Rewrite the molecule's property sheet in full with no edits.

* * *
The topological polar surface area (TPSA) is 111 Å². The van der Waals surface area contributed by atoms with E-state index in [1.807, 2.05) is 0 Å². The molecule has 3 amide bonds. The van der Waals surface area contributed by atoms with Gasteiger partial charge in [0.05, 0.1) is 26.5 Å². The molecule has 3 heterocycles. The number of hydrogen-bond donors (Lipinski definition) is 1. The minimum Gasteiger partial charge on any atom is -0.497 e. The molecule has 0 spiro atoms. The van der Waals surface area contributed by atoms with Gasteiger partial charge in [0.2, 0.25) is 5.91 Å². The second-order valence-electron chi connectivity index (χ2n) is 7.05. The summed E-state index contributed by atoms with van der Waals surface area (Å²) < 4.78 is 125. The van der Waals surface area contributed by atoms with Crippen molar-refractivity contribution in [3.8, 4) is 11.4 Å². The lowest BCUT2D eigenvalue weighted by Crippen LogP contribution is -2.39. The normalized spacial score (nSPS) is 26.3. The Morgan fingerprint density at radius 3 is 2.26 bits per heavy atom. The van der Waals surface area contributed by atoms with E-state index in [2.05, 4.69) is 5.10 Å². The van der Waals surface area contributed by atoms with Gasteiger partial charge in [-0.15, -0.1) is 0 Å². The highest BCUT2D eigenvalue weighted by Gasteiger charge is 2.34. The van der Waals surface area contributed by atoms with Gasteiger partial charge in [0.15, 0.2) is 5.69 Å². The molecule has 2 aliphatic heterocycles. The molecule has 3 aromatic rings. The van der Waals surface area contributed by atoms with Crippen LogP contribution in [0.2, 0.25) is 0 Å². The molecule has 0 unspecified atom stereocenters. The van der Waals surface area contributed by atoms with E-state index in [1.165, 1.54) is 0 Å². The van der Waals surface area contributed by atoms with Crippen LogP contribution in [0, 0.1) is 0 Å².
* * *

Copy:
The topological polar surface area (TPSA) is 111 Å². The van der Waals surface area contributed by atoms with E-state index in [1.807, 2.05) is 0 Å². The molecule has 3 amide bonds. The van der Waals surface area contributed by atoms with Gasteiger partial charge in [0.05, 0.1) is 26.5 Å². The molecule has 3 heterocycles. The number of hydrogen-bond donors (Lipinski definition) is 1. The minimum Gasteiger partial charge on any atom is -0.497 e. The molecule has 0 spiro atoms. The van der Waals surface area contributed by atoms with Gasteiger partial charge in [0.2, 0.25) is 5.91 Å². The second-order valence-electron chi connectivity index (χ2n) is 7.05. The summed E-state index contributed by atoms with van der Waals surface area (Å²) < 4.78 is 125. The van der Waals surface area contributed by atoms with Crippen molar-refractivity contribution in [3.8, 4) is 11.4 Å². The lowest BCUT2D eigenvalue weighted by Crippen LogP contribution is -2.39. The normalized spacial score (nSPS) is 26.3. The Morgan fingerprint density at radius 3 is 2.26 bits per heavy atom. The van der Waals surface area contributed by atoms with E-state index in [2.05, 4.69) is 5.10 Å². The van der Waals surface area contributed by atoms with Gasteiger partial charge in [-0.15, -0.1) is 0 Å². The highest BCUT2D eigenvalue weighted by Gasteiger charge is 2.34. The van der Waals surface area contributed by atoms with Gasteiger partial charge in [0.15, 0.2) is 5.69 Å². The molecule has 2 aliphatic heterocycles. The molecule has 3 aromatic rings. The van der Waals surface area contributed by atoms with Crippen LogP contribution in [0.2, 0.25) is 0 Å². The molecule has 0 unspecified atom stereocenters. The van der Waals surface area contributed by atoms with E-state index in [1.165, 1.54) is 0 Å². The van der Waals surface area contributed by atoms with Crippen LogP contribution in [0, 0.1) is 0 Å².